When the job is done, heavyweight application tapes remove in one piece. Thin standard grade paper tapes tear more easily and often remove in little bits and pieces. When this happens, installation time can needlessly drag on.
In developing a premask for large format graphics which are cut to shape, liner adhesion is critical. A premask used for large format graphics with an exposed release liner must provide good release liner adhesion.
Liner adhesion is important to the graphics provider and the installer. If the graphics are rolled and shipped and the premask tunnels on the liner, the tunnel generally travels over the vinyl film. Then, when installer receives his graphics and tries to re-adhere the premask, the paper tape invariably wrinkles. If you get a wrinkle in your premask, I can almost guarantee that you will get a wrinkle in the applied graphics.
RTape has developed premasks with Release Liner Adhesion addatives. RTape’s 4760RLA and 4775RLA are designed to adhere well to smooth release liners. Graphics with air egress release liners can be particularly challenging. One reason is that there are many different variations of these liners.
Another hurdle in developing a tape for air egress release liners is that the chemistry of their silicone coatings is quite different than the chemistry of a standard liner. The release values of air egress liners are also much lower than standard liners. Release value is a measurement of how much force is required to remove a facestock from the liner.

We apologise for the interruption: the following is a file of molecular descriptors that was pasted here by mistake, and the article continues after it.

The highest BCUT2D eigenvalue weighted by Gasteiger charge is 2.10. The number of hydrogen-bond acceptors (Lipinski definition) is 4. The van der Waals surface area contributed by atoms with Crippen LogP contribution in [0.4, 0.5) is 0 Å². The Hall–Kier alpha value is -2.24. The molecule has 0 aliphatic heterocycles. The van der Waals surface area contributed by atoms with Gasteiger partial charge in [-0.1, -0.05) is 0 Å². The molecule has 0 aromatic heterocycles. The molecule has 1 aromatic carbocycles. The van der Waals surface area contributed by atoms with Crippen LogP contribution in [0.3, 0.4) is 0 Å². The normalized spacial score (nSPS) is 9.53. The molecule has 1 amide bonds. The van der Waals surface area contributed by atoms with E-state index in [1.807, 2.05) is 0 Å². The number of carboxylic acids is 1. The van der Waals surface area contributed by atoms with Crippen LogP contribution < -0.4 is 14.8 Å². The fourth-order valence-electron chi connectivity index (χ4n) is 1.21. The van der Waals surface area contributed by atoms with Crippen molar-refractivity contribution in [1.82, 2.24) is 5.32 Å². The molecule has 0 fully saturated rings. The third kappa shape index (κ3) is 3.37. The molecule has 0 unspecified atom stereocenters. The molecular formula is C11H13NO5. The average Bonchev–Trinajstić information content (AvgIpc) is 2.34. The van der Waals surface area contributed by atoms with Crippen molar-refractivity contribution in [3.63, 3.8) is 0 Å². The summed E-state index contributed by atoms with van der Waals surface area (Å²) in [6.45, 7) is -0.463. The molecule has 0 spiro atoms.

For vinyl graphics with air egress release liners, RTape recommends use of it 4761RLA, which features a much higher concentration of RLA® additive.
There is good reason that air egress liners have lower release values. In manufacturing vinyls for the sign, screen and digital markets, the release liner, not the vinyl film, is coated with liquid adhesive. After the adhesive is cured, it is laminated to the vinyl facestock. This process is called transfer coating, because the adhesive transfer from the liner to the film in the lamination process. (By comparison, coating adhesive directly onto a facestock, as is done in manufacturing application tapes and premasks, is called direct coating.)
In coating the air egress release liner, the liquid adhesive readily flows into the nooks and crannies of the textured surface. The liquid adhesive coating actually has more surface area to grab onto. If the air egress liner used the same silicone chemistry with a higher release value that a standard vinyl uses, removing the liner from the film would be very difficult. From an installer’s perspective, a film with a low release value is highly desirable, because when you are on a scaffold or a ladder, you do not want to struggle to separate the film from the liner.
Because heavyweight papers have more saturant, the tape absorbs less moisture, even when humidity is high. Standard weight paper tapes have a lower saturant concentration. When the humidity is high, the paper absorbs moisture and the paper grows. The result of paper growth after the tape has been applied can be puckering of the premask on the print and/or the developments of tunnels over the print.
RTape has developed several premium grade products for screen print and digital print applications. These include:
4760 – Premask for UV Inks and Clear Coats
4760RLA® – Premask/Prespacing Tape for Printed or Unprinted Graphics
4761RLA® – Prespacing Tape for Air Egress Vinyls
Premask/Prespacing Tape Selection Guide: